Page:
01/30/07 — Deputy charged with DWI

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Deputy charged with DWI

By Lee Williams
Published in News on January 30, 2007 1:52 PM

PINETOP -- The second Wayne County sheriff's deputy in just four months was asked to turn in his badge today after he wrecked his vehicle late Monday and was allegedly found to be under the influence of alcohol.

Former Deputy William Roscoe Young, 44, of Wilson, lost control of his 1998 Ford Mustang, while traveling on N.C. 42 in Edgecombe County near St. Louis Road, at about 10:40 p.m., said Lt. Everett Clendenin, a Highway Patrol spokesman.

"He went left of center, struck a tree and landed in a ditch," Clendenin said.

The one-vehicle accident caused minor damage to Young's Mustang. Young was not injured in the accident, Clendenin said.

The trooper who investigated the accident detected a hint of alcohol, and administered a breathalyzer to test Young's blood alcohol level.

"He blew a .13," Clendenin said. "He was arrested at the scene."

He was taken to the Edgecombe County Jail for booking. He was released on his own recognizance, officials said.

Clendenin said the deputy was not in uniform and was not driving a county-issued vehicle at the time. He was unsure where Young was coming from before the accident occurred.

"He did have an issued service weapon," Clendenin said. That weapon was turned over to his superiors, he added.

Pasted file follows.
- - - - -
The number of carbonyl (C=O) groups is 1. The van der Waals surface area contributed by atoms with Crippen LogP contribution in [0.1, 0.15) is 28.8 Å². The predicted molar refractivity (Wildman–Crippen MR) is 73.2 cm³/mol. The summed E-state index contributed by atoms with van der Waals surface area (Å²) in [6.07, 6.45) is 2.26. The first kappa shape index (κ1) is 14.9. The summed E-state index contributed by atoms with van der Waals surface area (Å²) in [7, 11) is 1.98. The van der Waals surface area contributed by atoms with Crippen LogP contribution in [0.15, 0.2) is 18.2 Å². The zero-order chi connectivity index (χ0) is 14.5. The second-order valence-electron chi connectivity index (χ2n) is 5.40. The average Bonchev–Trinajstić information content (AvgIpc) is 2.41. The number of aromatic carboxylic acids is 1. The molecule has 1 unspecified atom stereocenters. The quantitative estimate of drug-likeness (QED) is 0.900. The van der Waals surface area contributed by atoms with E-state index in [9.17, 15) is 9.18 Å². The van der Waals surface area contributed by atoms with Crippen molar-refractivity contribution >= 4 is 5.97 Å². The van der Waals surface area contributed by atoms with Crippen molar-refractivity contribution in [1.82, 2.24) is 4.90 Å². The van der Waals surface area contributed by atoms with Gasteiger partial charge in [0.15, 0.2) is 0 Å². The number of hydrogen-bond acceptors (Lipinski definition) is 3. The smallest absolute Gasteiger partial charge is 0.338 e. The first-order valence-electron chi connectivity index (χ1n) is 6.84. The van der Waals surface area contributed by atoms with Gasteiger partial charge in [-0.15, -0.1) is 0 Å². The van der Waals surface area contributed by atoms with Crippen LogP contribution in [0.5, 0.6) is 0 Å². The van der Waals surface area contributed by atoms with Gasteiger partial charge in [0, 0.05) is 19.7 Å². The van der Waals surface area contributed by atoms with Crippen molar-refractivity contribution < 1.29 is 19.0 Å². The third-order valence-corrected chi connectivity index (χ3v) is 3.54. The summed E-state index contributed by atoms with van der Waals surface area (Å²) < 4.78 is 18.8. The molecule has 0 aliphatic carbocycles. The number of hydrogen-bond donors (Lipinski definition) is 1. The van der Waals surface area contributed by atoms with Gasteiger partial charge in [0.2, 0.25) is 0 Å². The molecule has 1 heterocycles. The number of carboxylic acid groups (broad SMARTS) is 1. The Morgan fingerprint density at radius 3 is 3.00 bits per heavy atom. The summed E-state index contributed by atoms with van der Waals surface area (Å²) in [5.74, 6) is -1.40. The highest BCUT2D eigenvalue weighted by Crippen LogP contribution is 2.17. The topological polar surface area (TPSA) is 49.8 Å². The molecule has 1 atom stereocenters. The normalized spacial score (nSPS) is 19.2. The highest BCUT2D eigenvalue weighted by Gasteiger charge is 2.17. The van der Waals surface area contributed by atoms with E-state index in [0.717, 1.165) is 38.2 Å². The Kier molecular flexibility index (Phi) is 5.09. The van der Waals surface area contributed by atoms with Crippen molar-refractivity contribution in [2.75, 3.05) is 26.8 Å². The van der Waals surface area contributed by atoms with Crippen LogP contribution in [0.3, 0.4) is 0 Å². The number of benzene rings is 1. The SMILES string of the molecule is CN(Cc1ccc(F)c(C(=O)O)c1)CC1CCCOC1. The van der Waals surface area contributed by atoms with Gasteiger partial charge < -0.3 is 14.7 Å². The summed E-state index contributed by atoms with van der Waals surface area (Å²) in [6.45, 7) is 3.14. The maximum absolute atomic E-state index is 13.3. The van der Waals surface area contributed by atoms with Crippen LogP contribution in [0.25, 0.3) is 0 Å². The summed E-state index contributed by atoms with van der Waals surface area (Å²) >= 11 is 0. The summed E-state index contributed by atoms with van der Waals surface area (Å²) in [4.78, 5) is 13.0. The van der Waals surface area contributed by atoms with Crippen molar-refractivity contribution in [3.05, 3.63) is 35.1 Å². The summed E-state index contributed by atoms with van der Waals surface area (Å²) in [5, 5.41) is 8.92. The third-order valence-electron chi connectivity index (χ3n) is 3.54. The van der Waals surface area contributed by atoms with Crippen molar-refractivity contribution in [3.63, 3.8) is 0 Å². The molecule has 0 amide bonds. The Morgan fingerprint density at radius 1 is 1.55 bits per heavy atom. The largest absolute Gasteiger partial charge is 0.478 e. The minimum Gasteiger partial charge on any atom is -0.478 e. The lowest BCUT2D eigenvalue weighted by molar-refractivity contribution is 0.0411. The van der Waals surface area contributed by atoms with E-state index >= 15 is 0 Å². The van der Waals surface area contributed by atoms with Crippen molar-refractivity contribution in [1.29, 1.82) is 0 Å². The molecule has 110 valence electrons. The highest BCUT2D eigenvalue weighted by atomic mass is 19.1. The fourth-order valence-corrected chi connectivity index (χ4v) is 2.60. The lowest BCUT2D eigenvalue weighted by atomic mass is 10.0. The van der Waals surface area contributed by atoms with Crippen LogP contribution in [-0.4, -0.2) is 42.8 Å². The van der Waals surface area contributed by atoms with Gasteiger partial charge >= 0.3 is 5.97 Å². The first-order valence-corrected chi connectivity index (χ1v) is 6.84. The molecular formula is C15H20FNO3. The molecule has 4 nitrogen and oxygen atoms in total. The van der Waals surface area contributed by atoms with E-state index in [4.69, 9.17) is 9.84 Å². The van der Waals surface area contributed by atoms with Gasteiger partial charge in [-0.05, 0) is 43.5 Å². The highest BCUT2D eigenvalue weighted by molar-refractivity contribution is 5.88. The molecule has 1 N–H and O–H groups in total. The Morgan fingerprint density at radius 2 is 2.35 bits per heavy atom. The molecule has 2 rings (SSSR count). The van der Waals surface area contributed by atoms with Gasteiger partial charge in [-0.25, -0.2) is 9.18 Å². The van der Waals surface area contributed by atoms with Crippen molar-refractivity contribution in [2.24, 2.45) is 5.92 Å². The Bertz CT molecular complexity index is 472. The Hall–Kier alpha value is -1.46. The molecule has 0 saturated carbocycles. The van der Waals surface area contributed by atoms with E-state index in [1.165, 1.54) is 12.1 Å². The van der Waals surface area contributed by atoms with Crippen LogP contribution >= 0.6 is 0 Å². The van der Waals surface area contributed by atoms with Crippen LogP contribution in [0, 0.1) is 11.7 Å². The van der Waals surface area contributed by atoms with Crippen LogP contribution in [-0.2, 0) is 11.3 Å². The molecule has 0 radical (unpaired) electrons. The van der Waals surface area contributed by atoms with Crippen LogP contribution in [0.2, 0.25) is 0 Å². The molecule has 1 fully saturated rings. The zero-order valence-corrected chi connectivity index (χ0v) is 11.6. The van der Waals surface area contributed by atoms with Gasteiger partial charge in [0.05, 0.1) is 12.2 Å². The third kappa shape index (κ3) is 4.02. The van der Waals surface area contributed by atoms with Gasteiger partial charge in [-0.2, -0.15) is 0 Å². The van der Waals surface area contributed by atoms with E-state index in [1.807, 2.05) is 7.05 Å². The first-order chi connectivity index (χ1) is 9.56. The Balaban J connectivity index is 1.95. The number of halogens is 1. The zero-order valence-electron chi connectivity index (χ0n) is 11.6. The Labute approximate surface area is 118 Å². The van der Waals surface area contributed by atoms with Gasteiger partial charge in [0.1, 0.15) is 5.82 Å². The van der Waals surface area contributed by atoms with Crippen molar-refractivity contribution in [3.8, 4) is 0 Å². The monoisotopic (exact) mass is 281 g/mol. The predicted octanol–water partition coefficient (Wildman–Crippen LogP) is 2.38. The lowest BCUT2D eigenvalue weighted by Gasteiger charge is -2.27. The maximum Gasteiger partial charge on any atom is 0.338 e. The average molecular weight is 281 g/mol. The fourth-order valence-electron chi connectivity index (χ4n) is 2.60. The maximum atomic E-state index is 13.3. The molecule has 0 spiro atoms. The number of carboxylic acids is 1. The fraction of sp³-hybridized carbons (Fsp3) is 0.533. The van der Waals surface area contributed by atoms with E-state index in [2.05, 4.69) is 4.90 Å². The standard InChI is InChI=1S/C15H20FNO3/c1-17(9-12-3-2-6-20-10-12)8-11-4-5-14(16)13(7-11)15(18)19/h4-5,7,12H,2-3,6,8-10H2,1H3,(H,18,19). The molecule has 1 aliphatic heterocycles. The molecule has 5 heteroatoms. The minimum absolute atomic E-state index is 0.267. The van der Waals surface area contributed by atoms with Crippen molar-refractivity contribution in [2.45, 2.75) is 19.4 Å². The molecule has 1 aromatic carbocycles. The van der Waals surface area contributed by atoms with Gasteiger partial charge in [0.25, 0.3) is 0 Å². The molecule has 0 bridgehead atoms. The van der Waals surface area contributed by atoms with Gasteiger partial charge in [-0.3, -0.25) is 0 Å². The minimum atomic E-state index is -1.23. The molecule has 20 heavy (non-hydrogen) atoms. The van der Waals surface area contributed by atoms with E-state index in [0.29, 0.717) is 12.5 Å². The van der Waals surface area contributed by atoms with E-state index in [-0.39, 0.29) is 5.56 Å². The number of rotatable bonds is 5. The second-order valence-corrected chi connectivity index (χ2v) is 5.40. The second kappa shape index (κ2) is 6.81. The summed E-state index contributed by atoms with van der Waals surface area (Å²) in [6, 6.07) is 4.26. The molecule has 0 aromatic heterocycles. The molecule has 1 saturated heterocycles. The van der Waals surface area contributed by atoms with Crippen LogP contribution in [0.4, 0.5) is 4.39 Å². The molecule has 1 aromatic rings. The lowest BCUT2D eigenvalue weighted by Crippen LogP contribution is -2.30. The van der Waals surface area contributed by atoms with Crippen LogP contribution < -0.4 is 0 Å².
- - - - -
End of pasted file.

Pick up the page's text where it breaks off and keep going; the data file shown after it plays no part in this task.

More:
The incident comes just four months after former Wayne County Sheriff's Deputy Matt Sasser was charged with drunken driving by a Highway Patrol officer in Johnston County.

Sasser was off-duty, but still in uniform, and was driving his patrol car outside the county without permission at the time of his crash Sept. 12.

Sasser was fired immediately after the incident. However, Sasser pleaded guilty to a lesser charge of unsafe movement and will be allowed to resume his law enforcement career.

On Sept. 11, Trooper Darian Smith, assigned to the Wilson Highway Patrol, was charged with DWI after he wrecked his motorcycle on Hare Road in Wayne County.

Smith, a Wayne County resident, still awaits his day in court.

Wayne County Sheriff Carey Winders said he was deeply disturbed when he learned of Young's DWI arrest. He called the incident "embarrassing."

"I am very embarrassed," Winders said. "It's embarrassing to us. It puts me in an embarrassing situation. He's representing me."

Young served with the Wayne County Sheriff's Department's Warrant Division. He had been with the Wayne County Sheriff's Office for about three years before his termination, Winders said.

Young previously served with the Wilson County Sheriff's Department for almost 11 years before joining the Wayne County Sheriff's Department, Winders said.

Winders said Young was a good deputy, but his DWI arrest gave him no choice but to take immediate action.

"I considered him a good friend, and he's done a good job," Winders said. "Unfortunately, they know what I have to do, and they must face the consequences."

Winders acknowledged the pressures and everyday stresses law enforcement officers face, but added that he could not condone Young's actions.

"This job does have a lot of pressures," Winders said. "It's a tough job. It has financial problems in it because you are not making a lot of money, but that's not an excuse to be out here drinking."

Winders said he did not sleep a wink after he learned the news about 1 a.m. today, but he said his department will find a way to move on despite the troubling news.

"We will just move forward," he said. "That's all we can do."